I’ve been gaming with most of these guys since early BC, when my warlock was 40 and had just gotten my first mount.  We’re a rag-tag group of knockarounds, but we love the game, and we love trying to do our best at it.  There may be people that disagree, but people generally really enjoy adding us to their raid.  We’ve got about 18 members with varying schedules, so it’s tough to get our own raid together.  We don’t mind.  We all knew this signing up.  Anyone that applies to Team Sport (yes, we even had someone server transfer to play with us) knows this as well.  This doesn’t mean we’re lackluster about raiding.  When we can get enough people on, we jump all over it.

Is each and every member totally top notch?  No.  No team is totally perfect.  Even I’m not completely on my game (I’ve had a few too many “Diet Cokes”).  Personally, I was a little worried about some of the coordination needed for some of the ToC fights.  After initial struggles with tanking Northrend Beasts, we made it through Icehowl, and one-shotted Jaraxxus. 

Here’s where it got interesting. 

A lot of guilds have CC rotations and full-on strategies for Faction Champions.  Druids, Warlocks and Mages alternating their crowd control.  Rogues and Warriors locking up healers.  I initially tried to craft a CC plan.  We tried it, and we failed.  So we did it the Team Sport way.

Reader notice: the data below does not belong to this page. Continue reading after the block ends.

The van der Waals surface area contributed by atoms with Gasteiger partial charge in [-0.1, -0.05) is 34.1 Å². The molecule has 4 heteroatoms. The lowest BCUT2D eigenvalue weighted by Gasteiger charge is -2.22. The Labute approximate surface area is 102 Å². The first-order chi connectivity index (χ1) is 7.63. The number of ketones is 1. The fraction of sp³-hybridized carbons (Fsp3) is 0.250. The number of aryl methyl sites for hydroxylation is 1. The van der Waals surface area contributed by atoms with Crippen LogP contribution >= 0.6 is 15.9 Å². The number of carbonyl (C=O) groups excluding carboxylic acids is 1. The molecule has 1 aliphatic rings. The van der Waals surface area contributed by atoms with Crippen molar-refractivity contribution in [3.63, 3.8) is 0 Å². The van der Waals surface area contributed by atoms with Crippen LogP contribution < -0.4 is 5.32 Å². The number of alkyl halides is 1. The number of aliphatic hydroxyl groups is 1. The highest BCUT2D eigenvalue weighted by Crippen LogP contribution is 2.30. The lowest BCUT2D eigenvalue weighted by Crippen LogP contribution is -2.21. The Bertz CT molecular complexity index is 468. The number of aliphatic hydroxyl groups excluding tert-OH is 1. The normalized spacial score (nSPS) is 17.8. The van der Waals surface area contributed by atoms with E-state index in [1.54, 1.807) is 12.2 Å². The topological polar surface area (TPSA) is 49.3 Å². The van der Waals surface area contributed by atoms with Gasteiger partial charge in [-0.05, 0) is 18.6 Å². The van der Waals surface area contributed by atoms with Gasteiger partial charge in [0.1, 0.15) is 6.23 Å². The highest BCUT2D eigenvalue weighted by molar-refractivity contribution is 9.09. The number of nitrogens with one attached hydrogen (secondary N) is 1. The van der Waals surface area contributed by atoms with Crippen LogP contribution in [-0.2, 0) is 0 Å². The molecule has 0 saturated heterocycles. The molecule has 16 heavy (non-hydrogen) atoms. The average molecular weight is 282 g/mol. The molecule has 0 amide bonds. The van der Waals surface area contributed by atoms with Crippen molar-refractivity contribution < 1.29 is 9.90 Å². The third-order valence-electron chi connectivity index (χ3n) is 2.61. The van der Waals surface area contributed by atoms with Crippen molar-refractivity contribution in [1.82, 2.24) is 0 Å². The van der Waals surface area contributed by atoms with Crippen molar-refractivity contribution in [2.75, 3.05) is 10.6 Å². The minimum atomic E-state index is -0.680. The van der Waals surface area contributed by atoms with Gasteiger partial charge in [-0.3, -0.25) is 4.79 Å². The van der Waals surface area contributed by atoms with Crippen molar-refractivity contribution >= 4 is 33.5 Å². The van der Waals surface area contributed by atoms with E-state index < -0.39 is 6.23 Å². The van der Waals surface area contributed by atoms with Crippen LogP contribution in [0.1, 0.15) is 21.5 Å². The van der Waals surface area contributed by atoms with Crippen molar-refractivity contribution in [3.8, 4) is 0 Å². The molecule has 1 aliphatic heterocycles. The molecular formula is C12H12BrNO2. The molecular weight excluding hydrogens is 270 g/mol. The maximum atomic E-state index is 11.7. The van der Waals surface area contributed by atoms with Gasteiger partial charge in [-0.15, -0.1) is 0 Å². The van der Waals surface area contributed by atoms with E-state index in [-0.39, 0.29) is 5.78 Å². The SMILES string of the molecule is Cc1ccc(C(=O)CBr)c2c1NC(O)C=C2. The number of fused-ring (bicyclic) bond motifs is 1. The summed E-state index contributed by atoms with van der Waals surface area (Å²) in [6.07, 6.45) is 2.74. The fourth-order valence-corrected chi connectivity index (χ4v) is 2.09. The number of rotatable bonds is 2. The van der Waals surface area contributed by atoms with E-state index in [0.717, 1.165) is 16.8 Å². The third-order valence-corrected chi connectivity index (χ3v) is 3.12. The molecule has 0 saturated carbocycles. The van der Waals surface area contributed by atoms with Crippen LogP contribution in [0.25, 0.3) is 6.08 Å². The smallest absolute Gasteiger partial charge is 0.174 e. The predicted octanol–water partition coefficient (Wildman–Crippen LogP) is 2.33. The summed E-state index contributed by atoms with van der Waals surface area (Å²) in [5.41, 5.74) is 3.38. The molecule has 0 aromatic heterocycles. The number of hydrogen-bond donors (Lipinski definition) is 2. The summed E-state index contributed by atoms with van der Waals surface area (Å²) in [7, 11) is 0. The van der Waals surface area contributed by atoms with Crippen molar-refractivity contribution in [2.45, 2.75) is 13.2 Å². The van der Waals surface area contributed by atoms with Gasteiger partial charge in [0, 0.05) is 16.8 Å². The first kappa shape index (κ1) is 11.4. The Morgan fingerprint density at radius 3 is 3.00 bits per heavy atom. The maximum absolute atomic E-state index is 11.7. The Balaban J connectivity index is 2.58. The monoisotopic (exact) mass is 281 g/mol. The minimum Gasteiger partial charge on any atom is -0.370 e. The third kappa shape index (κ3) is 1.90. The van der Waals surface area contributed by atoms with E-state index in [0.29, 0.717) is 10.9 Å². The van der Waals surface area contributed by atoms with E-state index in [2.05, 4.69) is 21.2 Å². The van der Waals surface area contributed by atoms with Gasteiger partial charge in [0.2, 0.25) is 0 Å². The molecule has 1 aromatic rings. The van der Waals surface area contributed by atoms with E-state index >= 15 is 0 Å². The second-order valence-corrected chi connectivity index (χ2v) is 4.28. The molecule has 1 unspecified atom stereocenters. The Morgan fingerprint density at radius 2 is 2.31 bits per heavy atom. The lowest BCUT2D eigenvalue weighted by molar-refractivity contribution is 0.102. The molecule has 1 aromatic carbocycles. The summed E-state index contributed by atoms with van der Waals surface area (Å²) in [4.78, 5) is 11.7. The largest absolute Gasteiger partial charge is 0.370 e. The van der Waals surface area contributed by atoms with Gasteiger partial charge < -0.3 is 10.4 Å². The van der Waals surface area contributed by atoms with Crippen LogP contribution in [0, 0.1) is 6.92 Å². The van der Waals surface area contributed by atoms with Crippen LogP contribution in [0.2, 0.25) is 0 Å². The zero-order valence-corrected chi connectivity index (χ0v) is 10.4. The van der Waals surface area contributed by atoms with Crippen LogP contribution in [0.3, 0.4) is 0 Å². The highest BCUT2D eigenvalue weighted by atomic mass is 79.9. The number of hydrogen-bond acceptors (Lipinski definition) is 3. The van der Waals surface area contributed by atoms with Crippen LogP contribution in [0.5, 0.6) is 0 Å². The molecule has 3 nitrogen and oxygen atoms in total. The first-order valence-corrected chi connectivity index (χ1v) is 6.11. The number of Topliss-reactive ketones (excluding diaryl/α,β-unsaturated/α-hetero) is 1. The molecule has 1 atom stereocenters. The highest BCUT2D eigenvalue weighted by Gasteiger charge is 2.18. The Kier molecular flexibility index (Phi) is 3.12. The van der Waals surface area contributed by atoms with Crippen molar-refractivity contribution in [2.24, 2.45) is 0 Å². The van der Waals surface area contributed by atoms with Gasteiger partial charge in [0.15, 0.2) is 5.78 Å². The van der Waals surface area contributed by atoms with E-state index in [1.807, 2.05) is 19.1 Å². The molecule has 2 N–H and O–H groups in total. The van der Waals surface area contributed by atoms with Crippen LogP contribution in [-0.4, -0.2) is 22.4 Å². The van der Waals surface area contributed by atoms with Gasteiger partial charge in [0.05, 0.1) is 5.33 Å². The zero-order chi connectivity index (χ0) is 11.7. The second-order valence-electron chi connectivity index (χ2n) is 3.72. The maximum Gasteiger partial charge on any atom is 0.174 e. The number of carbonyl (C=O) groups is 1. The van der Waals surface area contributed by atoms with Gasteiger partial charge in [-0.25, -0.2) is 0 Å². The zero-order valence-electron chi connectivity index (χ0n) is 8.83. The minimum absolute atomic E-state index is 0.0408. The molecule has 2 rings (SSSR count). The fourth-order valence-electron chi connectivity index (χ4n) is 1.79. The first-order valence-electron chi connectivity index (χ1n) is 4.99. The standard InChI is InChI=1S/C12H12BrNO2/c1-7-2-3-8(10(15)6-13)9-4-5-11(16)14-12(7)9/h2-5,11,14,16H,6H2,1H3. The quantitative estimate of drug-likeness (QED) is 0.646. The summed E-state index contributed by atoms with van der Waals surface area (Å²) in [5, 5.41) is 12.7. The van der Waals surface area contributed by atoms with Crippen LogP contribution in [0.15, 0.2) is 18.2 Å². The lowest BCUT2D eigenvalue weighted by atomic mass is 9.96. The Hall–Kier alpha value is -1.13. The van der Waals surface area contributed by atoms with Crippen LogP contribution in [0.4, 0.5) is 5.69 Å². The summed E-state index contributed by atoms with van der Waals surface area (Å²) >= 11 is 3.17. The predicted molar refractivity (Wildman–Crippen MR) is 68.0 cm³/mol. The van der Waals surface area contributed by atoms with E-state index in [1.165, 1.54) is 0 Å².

Team Sport is known for our love of PvP.  We have various Arena Teams, and we do Battlegrounds galore.  Our pally tank, Dralo, is one achievement away from his Battlemaster title.

“Everyone go into your PvP spec, and let’s just kill Horde”.

And we did.  In one shot, and it was easier than any Faction Champs fight I’ve ever done.

This, was my moment of pride with Team Sport.  We’re still struggling on Twins, but we annihilated the Faction Champions with ease.  Yes, I know this was after the nerf.  Yes, I know that overall it’s easier.  Still, we got such a kick out of doing that fight, because we did it the Team Sport way.  We trusted all 10 of us to know what to do, and we came through.  THAT is some group synergy right there.

How about you?  Is there a little thing about the game or your guild that makes you happy or brings you pride?

ThespiusSig

“Big” image courtesy of 20th Century Fox